Monthly Archives: June 2017

Finding our Way Home

Saturday 10 June 2017

A leisurely morning saw us to the car by 9:30 a.m. We’re doing uncommonly well at this early morning take off! And, this is our last day. All we have on the docket is to return home at a comfortable pace.

First, a stop. We traveled 30 minutes up the road and stopped at the Manhattan Project Historical Site in Richland, WA. The tours to go out to Reactor B and the military town that housed the hundreds of thousands of workers were both full, with people waiting for the tour to begin. We opted to look through the museum and read all the signage and return at another date for the full four hour tour.

There is so much I didn’t know about this project – and so much still to learn. But, we saw pictures of the budding encampment and tales of what it took to feed and house so many workers. It was astounding to think what took place on this site.  

Of particular interest is the list of groceries it took to feed all the workers – per day, or per meal! I could not believe it! Take a close look at the insert in the photo. And, this kind of endeavor was taking place at every military base all over the world as our troops fought for freedom during WWII. We must take those tours. Another date is required. Maybe later this summer.

We packed back into Dixie (our little Prius) and amid sun, popcorn clouds, and the rolling hills of Eastern Washington, we headed toward home. Just before crossing the Columbia River – yet again – we stopped at a roadside stand and bought four pounds of ripe, juicy, delicious Washington cherries – right off the tree. And, they are heavenly!  Nothing like tree ripened fruit to excite the senses.

Listening to “Along Came a Spider” we traveled on. About the time we came to Cle Elum, we made an executive decision to stop at the Sunset Cafe, along main street, for a late lunch. We were not disappointed. The fare was tasty and abundant. The portions were so large, I had to package half of my sandwich to take with me.

One last stop – for comfort, coffee and shopping – at North Bend’s outlet stores, and we were home free.

I always find driving back into familiar territory so comforting. We rolled to a stop on I-90 as Mariners traffic brought everything to a standstill. Fortunately, we were able to take the 4th Avenue exit and continued through town. Home again.

The poppies are blooming in our front garden. Everything looked greener and more lovely than when we had left. It was good to be home.

There is still an hour remaining on our story – we have no idea who done it yet, so we brought it in the house with us to listen while unpacking. That’s yet to happen! We are just enjoying being home and relishing in our memories of a lovely mini trip.

Day Four – Traveling Back in Time

We rolled out early for our day of time travel. We wanted all the time we could get, because we were going to go back 50 to 80 million years!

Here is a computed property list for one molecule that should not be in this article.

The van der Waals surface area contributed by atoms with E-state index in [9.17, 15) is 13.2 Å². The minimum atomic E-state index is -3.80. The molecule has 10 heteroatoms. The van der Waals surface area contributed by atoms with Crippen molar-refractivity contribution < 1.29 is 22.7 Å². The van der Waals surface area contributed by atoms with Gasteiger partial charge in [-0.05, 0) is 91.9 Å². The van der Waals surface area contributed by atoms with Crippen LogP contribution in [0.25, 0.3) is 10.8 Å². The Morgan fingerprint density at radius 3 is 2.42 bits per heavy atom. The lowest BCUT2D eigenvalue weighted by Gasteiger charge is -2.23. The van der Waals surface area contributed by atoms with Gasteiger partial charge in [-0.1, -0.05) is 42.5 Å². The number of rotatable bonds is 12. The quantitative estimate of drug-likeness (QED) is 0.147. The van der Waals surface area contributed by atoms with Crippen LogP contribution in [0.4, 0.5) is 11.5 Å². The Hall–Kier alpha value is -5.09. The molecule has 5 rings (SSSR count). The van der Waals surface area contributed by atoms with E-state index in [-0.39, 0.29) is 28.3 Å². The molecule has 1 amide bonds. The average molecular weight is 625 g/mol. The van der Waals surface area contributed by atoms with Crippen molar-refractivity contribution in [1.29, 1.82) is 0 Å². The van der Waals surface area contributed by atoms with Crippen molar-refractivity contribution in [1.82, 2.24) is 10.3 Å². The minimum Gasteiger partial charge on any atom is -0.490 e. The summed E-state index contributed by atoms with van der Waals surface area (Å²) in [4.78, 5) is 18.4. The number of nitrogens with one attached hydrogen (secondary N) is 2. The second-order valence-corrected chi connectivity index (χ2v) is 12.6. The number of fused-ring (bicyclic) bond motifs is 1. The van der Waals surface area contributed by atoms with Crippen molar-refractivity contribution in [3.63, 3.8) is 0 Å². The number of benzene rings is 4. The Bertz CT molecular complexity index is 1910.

To get to the site we had to travel through central Oregon for over 100 miles with little to no habitation at all. We were prepared, though. We had gassed up our little Prius,  topped off our water bottles and made our comfort stops before leaving.

The terrain varied from farmland to rolling hills to mountains covered with Pondarosa pines to desert-like rock beds and jutting buttes. Travel back in time also took us through a variety of geological ecosystems.

After three and a half hours of driving, we arrived at the John Day Fossil Beds where 50 to 80 million years ago plant and animal life abounded. Fossils from that time have been recovered and are being studied and preserved in this place. We walked the museum and viewed their educational films. The many specimens of extinct animals and plant fossils was pretty amazing.

Coming out of the museum, it was beginning to rain – and not just a gentle rain, either – so we hopped in the car and traveled back to the present. Only this time, we traveled north to meet the Columbia River again. The terrains changed in reverse as we drove out of the fossil beds. But, this time the rains poured and poured. We wondered if our little Prius would be able to float, if need be. In route, we ate our left-over pizza from last night and drained our water bottles before we found civilization again, four hours of driving later.

It was worth the trip! Just to see the evidence of evolution and the remarkable resilience of life itself. Even though the species have changed, life continues and goes on. Fascinating, really!

A very necessary comfort stop in Pendleton found us at the woolen mill outlet store. Well, we just HAD to have a look! Pendleton wools are some of the most beautiful around.

Weary from so much sitting, and so much driving in so much rain, we made the executive decision to stop for the day in Kenewick. We had planned to be home tonight, but that would have been about three more hours than we could stand.

Checking our trip planner, we found a Comfort Inn in Kennewick right next to a Texas Roadhouse. That sold us. Steaks for dinner and a pillow for our heads.

Home tomorrow.

Day Three – a lot of driving

We awoke early to grey skies and pouring rain. We left amid grey skies and pouring rain. We traveled through mountains, grey skies and pouring rain. There was a point where the clouds were so low they laced through the tall pines on the mountain sides like angel hair between the tiny forest in the Christmas scene on a fireplace mantel. It was beautiful.

We drove through the center of Portland and around another set of mountains before the rain started to subside. We drove along the Columbia River and stopped for a quick bite at noon in Hood River, Oregon. Then it was right back to driving – this time turning south in search of Madras and the Erickson Aviation Museum. Along the way, the sun came out, the workers resurfacing the road held up traffic for several miles, and the wild flowers blanketed the hillsides. Central Oregon is lovely.

At 3:00, exactly as predicted by my trusty driver, we pulled up to the Erickson Air Museum. I was so excited to see one more B-17 from the short list of surviving planes when I learned that the plane, Madras Maiden, was out of town on tour. What? We drove all this way and she’s GONE? I’ll be checking more closely next time. We did see these smart women, however, who were dressed to welcome us to the museum.

We elected to move on and return to the museum another time when the object of our interest was home. But driving away, we saw this lovely monument to the men and women of the 8th Air Force.

Back in the car, we continued on to find our way to our hotel in Bend, OR. It seemed like a long day of driving. But, we did start to listen to Patterson’s “Along Came a Spider” which helped the time pass, especially during the extended period we were driving about two miles an hour following road resurfacing equipment.

Bend was a welcome sight, although there was threatening rain. We checked into the hotel. We caught up on the news and Mr. Comey’s testimony. The rain fell and passed and by the time we stepped out, the sun was shinning.